HC Deb 21 March 1967 vol 743 cc1435-9
Q1. Mr. Winnick

asked the Prime Minister whether an application will be made to join the European Economic Community in the near future; and if he will make a statement.

Q8. Mr. St. John-Stevas

asked the Prime Minister whether he will now make a statement of Her Majesty's Government's policy on joining the Common Market.

The Prime Minister (Mr. Harold Wilson)

I have as yet nothing to add to the Answer I gave on 9th March to Questions by the hon. Members for Banbury (Mr. Marten) and Shrewsbury (Sir J. Langford-Holt).

Mr. Winnick

Is a formal application likely to be postponed if the Government feel that a French veto is likely, or that there will be long delays during the negotiations? Would my right hon. Friend also inform the House whether there is any way in which the Government can help to provide a balanced debate showing the pros and cons of entry?

The Prime Minister

As my hon. Friend and the House know, the Government have now started to consider very deeply—it will take a little time—all the issues which have arisen as a result of the visits of my right hon. Friend and myself. All relevant considerations will be taken into account before reaching a decision and announcing it to the House.

Mr. St. John-Stevas

May I ask the right hon. Gentleman a very simple Question in the hope of receiving a simple answer? Can he assure the House that he does not intend to lose the momentum which he has acquired by his European visit, but will make up his mind very soon to have a go?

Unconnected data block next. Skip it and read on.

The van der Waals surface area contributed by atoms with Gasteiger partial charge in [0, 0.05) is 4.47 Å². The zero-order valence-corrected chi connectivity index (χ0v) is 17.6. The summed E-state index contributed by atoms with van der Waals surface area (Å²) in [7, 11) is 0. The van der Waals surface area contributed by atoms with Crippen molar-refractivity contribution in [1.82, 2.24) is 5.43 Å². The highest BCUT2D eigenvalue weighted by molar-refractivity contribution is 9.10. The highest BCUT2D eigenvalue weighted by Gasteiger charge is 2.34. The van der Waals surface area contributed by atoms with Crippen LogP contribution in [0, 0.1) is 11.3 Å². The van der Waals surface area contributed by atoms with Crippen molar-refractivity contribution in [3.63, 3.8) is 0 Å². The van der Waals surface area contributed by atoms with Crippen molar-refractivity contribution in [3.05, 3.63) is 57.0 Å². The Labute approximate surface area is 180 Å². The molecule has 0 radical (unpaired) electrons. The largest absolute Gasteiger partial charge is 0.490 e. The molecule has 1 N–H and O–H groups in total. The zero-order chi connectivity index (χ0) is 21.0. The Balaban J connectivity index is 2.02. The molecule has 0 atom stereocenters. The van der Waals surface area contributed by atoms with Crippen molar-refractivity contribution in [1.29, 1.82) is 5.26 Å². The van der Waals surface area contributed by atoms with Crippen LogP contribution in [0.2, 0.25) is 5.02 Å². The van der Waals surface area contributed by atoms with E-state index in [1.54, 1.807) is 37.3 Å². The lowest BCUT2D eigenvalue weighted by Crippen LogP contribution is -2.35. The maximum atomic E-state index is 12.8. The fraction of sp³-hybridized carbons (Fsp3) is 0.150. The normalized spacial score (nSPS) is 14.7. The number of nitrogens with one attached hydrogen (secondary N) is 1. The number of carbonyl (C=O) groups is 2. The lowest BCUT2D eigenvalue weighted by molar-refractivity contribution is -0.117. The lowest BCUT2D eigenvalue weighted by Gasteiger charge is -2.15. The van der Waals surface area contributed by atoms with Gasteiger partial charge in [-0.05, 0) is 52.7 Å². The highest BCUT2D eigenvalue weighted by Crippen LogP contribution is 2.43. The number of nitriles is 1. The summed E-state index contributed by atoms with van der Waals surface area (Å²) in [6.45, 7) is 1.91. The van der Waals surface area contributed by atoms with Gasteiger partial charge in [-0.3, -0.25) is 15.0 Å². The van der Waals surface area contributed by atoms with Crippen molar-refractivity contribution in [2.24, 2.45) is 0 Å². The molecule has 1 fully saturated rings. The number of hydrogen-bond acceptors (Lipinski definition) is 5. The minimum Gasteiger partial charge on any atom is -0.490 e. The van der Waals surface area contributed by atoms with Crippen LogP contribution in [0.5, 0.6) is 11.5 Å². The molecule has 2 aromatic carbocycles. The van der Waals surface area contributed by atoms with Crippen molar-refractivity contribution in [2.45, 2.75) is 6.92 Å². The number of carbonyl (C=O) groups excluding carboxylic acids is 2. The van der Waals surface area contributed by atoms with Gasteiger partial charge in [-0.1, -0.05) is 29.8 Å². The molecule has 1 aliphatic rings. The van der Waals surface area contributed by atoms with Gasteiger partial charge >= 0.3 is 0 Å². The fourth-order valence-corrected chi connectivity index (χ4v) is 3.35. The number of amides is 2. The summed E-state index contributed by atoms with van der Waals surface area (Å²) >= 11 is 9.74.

The Prime Minister

I have repeatedly told the House that I regard it as of great importance not to lose the momentum of these visits. They have done great good and provided us with a great deal of information which must now be very carefully considered. We shall certainly not delay it unnecessarily, but, with the importance of this historic decision one way or another, I do not think that the hon. Gentleman would want us to rush into a premature decision.

Lord Balniel

Having just returned from Germany, may I ask the right hon. Gentleman whether he is aware that it is universally believed in political circles there that he has informed the Bonn Government that he is prepared to accede to the Treaty of Rome, subject only to transitional arrangements and special arrangements for New Zealand? Does he appreciate the importance of saying the same thing on the Continent as he says in London?

The Prime Minister

Yes, Sir, which is why, on every visit, I spoke about the Treaty of Rome—as I have already told the House—in the exact words which I used in this House on 10th November and the exact words which I used in Strasbourg, which was, of course, a public speech. Nothing else about the Treaty of Rome has been said either by my right hon. Friend or by myself. On the second part of the question, the story which the noble Lord says is universally believed does not bear any relation to what I said in Bonn or in any of the other capitals.

Mr. Driberg